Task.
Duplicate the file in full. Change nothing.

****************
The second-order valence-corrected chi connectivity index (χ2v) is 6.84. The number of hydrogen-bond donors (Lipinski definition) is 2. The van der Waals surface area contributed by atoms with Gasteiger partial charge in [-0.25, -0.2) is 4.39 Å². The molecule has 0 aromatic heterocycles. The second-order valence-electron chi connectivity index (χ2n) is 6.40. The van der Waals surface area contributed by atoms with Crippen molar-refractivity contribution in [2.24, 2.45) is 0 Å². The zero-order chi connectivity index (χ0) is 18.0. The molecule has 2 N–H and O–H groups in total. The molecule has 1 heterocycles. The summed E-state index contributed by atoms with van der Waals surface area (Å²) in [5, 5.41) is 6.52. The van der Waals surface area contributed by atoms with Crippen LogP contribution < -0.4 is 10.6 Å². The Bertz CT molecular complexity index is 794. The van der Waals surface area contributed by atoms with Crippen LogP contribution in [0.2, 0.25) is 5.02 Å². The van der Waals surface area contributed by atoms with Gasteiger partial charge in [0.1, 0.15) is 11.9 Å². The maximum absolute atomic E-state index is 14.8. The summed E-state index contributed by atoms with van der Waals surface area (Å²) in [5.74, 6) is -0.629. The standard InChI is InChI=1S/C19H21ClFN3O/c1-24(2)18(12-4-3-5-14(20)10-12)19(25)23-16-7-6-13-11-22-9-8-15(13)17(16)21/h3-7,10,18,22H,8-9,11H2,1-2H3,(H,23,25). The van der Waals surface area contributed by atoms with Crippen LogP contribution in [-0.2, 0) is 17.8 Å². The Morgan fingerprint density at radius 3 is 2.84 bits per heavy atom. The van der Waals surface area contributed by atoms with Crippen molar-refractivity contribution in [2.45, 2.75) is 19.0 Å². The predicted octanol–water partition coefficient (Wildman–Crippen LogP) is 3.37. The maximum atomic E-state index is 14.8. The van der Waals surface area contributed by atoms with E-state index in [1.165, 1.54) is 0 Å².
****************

The second-order valence-corrected chi connectivity index (χ2v) is 6.84. The number of hydrogen-bond donors (Lipinski definition) is 2. The van der Waals surface area contributed by atoms with Gasteiger partial charge in [-0.25, -0.2) is 4.39 Å². The molecule has 0 aromatic heterocycles. The second-order valence-electron chi connectivity index (χ2n) is 6.40. The van der Waals surface area contributed by atoms with Crippen molar-refractivity contribution in [2.24, 2.45) is 0 Å². The zero-order chi connectivity index (χ0) is 18.0. The molecule has 2 N–H and O–H groups in total. The molecule has 1 heterocycles. The summed E-state index contributed by atoms with van der Waals surface area (Å²) in [5, 5.41) is 6.52. The van der Waals surface area contributed by atoms with Crippen LogP contribution < -0.4 is 10.6 Å². The Bertz CT molecular complexity index is 794. The van der Waals surface area contributed by atoms with Crippen LogP contribution in [0.2, 0.25) is 5.02 Å². The van der Waals surface area contributed by atoms with Gasteiger partial charge in [0.1, 0.15) is 11.9 Å². The maximum absolute atomic E-state index is 14.8. The summed E-state index contributed by atoms with van der Waals surface area (Å²) in [5.74, 6) is -0.629. The standard InChI is InChI=1S/C19H21ClFN3O/c1-24(2)18(12-4-3-5-14(20)10-12)19(25)23-16-7-6-13-11-22-9-8-15(13)17(16)21/h3-7,10,18,22H,8-9,11H2,1-2H3,(H,23,25). The van der Waals surface area contributed by atoms with Crippen LogP contribution in [-0.2, 0) is 17.8 Å². The Morgan fingerprint density at radius 3 is 2.84 bits per heavy atom. The van der Waals surface area contributed by atoms with Crippen molar-refractivity contribution in [2.45, 2.75) is 19.0 Å². The predicted octanol–water partition coefficient (Wildman–Crippen LogP) is 3.37. The maximum atomic E-state index is 14.8. The van der Waals surface area contributed by atoms with E-state index in [1.165, 1.54) is 0 Å².